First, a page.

If Mitt Romney wins the presidency, expect the Democrats to complain that the Republicans bought the election — and to try to outlaw it from ever happening again.
The signs are already emerging. A New York Times column earlier this month ran under the headline "Buying the Election?" The New Yorker magazine ran a long article by the editor of Thompson Reuters Digital, Chrystia Freeland, reporting, "the Republican National Committee and Romney…hold a huge cash advantage over Obama. The biggest shift has been among wealthy businesspeople, particularly in financial services. Romney's advantage is compounded by the advent of Super PACs in this Presidential campaign, which are not subject to the same contribution limits as parties or candidates."
"We're already being outspent in key battleground states," the Democratic Congressional Campaign Committee's grassroots director, Angela Guzman, wrote in an email on August 30.
There's a certain amount of hypocrisy about this charge. The same Times column that accuses Romney and the Republicans of buying the election observes that last time around, Barack Obama raised $750 million against Senator John McCain's expenditure of about $84 million. I don't recall a lot of Democrats the morning after the 2008 election complaining that Barack Obama or his donors had purchased the presidency.
To the contrary, when Democrats were on the buy side of these elections, they could laugh about it. At least, they used to be able to laugh about it. Senator John F. Kennedy went before the Gridiron Club in Washington on March 15, 1958 and announced, "I have just received the following wire from my generous daddy: 'Dear Jack—Don't buy a single vote more than is necessary—I'll be damned if I'm going to pay for a landslide.'"
Now that the Republicans are the ones doing the buying, though, the Democrats no longer see anything funny about it. Instead, they want to change the rules. Twenty-six senators—25 Democrats and independent socialist Bernie Sanders of Vermont—have signed on to Senate Joint Resolution 29, which would amend the Constitution to give Congress the power "to regulate the raising and spending of money and in kind equivalents with respect to Federal elections, including through setting limits on the amount of contributions to candidates for nomination for election to, or for election to, Federal office; and the amount of expenditures that may be made by, in support of, or in opposition to such candidates."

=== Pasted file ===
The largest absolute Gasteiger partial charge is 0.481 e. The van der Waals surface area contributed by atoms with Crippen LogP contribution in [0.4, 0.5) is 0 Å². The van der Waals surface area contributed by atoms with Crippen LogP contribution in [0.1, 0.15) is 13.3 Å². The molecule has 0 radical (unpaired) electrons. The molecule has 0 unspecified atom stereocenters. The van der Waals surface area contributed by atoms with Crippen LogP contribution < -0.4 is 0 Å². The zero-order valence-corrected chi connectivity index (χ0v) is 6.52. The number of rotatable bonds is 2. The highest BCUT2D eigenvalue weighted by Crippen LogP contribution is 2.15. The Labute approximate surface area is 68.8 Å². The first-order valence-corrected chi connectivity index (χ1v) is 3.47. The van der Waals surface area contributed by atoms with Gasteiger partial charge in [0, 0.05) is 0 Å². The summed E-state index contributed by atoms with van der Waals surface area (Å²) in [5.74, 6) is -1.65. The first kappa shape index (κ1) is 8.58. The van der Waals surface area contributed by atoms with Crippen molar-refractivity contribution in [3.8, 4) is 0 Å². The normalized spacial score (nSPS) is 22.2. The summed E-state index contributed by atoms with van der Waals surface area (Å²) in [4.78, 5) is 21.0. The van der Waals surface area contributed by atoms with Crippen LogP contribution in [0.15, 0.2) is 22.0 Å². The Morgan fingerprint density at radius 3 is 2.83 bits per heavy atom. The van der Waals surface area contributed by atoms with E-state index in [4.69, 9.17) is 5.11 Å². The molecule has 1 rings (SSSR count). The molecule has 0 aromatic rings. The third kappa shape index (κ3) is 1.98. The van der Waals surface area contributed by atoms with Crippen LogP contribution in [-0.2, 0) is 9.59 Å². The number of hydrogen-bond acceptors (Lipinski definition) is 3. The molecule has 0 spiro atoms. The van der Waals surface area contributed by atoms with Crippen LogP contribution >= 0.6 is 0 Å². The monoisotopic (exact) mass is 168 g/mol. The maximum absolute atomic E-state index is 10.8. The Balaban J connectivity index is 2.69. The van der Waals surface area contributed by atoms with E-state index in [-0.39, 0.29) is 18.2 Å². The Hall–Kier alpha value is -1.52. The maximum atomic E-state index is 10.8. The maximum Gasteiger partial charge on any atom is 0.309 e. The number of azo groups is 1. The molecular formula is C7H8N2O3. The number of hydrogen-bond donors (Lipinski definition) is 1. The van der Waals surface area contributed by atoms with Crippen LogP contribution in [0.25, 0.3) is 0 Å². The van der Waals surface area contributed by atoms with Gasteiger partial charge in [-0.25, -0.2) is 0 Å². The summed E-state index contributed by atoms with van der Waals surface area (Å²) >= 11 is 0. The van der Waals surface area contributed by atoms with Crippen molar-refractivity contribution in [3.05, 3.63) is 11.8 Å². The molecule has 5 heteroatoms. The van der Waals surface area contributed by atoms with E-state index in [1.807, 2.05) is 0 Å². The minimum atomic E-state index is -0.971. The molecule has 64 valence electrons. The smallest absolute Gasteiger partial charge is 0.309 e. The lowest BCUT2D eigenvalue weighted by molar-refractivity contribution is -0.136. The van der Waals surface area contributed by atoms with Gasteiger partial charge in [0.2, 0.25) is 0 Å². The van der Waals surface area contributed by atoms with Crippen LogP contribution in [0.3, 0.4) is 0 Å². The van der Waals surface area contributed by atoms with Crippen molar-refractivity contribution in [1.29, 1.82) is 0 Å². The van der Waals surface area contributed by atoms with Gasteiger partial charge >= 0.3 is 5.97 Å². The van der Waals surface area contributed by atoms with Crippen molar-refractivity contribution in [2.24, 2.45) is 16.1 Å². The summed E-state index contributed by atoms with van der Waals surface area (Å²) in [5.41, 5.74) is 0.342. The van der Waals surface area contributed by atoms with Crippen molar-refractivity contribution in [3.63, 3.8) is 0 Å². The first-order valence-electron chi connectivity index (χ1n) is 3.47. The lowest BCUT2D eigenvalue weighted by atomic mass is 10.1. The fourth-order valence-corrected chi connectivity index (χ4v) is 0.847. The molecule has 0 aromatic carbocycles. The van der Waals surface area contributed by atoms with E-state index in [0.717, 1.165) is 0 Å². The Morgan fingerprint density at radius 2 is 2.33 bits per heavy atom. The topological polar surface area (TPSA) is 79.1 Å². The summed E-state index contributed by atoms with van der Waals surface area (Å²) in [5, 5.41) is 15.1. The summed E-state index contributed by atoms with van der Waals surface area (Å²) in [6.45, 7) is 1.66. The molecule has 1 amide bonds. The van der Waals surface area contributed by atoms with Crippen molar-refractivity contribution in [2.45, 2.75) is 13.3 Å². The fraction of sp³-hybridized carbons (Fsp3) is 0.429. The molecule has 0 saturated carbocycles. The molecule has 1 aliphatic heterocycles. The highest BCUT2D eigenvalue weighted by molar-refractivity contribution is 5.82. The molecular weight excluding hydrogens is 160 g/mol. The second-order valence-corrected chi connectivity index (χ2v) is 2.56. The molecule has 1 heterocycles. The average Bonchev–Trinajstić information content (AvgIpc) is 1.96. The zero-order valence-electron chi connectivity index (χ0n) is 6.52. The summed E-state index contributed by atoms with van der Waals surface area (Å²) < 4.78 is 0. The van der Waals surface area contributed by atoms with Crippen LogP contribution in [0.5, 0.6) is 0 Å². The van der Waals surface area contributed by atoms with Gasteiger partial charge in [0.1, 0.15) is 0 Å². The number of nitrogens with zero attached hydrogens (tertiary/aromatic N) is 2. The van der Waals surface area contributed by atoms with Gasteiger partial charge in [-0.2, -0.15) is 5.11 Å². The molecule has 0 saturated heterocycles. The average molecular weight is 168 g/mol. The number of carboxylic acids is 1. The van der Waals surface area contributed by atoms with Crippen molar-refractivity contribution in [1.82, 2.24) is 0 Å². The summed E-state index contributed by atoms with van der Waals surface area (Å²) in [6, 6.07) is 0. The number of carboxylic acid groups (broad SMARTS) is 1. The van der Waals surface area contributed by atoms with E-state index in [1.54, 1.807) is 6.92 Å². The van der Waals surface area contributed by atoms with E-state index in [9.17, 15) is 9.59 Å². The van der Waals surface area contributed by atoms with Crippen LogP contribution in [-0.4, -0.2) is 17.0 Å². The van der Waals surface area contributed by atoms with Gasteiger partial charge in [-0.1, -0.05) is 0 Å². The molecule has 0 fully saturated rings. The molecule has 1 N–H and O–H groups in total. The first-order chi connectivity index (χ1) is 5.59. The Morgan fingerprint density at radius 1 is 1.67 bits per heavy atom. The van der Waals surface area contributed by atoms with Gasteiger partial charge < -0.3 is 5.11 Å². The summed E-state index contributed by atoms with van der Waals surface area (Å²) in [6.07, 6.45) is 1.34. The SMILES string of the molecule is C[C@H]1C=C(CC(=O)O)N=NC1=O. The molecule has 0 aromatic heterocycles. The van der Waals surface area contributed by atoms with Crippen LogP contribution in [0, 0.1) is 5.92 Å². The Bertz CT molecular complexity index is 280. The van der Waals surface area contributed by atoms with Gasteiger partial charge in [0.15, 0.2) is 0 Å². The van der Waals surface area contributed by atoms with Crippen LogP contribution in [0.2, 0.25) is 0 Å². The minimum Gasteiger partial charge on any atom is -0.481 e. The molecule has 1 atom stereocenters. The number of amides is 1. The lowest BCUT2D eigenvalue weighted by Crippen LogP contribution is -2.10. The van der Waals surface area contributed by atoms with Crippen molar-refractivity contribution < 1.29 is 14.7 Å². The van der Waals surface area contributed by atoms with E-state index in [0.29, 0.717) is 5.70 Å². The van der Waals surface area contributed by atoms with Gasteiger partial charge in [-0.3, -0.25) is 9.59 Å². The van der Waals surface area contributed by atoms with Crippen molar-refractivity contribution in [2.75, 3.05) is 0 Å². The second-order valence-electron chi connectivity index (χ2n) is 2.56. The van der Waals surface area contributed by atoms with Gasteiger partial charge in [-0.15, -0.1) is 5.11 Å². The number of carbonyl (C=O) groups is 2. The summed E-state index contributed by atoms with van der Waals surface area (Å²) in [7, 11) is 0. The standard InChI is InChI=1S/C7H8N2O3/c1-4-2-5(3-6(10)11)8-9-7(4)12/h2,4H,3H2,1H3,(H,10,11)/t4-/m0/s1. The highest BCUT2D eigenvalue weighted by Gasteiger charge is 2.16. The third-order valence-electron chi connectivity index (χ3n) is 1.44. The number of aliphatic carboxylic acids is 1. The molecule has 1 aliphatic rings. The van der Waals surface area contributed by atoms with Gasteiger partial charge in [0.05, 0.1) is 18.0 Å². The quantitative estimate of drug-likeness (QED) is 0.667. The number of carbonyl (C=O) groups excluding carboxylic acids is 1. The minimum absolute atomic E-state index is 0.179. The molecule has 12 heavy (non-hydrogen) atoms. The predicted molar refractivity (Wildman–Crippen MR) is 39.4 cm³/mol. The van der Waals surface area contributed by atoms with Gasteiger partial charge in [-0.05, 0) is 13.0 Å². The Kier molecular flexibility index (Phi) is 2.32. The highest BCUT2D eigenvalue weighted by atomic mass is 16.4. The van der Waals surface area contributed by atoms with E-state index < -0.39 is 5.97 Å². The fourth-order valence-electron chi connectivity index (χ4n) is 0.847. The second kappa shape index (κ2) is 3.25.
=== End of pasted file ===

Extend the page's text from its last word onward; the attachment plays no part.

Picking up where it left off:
President Obama has said, "I think we need to seriously consider mobilizing a constitutional amendment process to overturn Citizens United," the 2010 Supreme Court ruling that struck down some of the campaign speech limits of the 2002 McCain-Feingold law. House Democratic leader Nancy Pelosi has said that if her party retakes a majority in the House of Representatives, she and her colleagues would approve such a constitutional amendment on their first day.
Earlier this month, New Jersey became the ninth state—after California, Connecticut, Maryland, Massachusetts, Hawaii, New Mexico, Rhode Island and Vermont—to back such a constitutional amendment by legislative vote, the Huffington Post reported.
Republicans, meanwhile, have their own worries about the election being bought. A recent column by the economist and CNBC journalist Lawrence Kudlow pointed to increased spending on food stamps and Medicaid and spoke of "Obama trying to buy the election with this entitlement explosion."
There's an important distinction to keep in mind, which is that the money supporting Romney is given voluntarily by people who own it and in many cases earned it, while the money spent on means-tested entitlements is money that is either borrowed from China or the Federal Reserve or taken in taxes. To be sure, not all recipients of means-tested entitlements will vote for the Democrats, just as not all million-dollar campaign donors will back the Republicans (ask Sam Walton, Steven Spielberg, or Jeffrey Katzenberg, who are giving to support Obama).
Elections actually turn out to be difficult to buy, as the many candidates who outspent their opponents but lost anyway—Meg Whitman is a good recent example—can attest. But if anyone wants to try, better they do it with their own money than with money taken in taxes using the force of law.
Democrats tempted to complain that the election was "bought" can always console themselves that the process reduces economic inequality by redistributing wealth from rich campaign donors to less-rich campaign consultants and owners of swing-state television stations. As for the proposal to amend the Constitution, a Democratic Party that heads in that direction is sending the message that it doesn't expect to have another candidate with the financial advantage of John F. Kennedy in 1960 or Barack Obama in 2008 any time soon.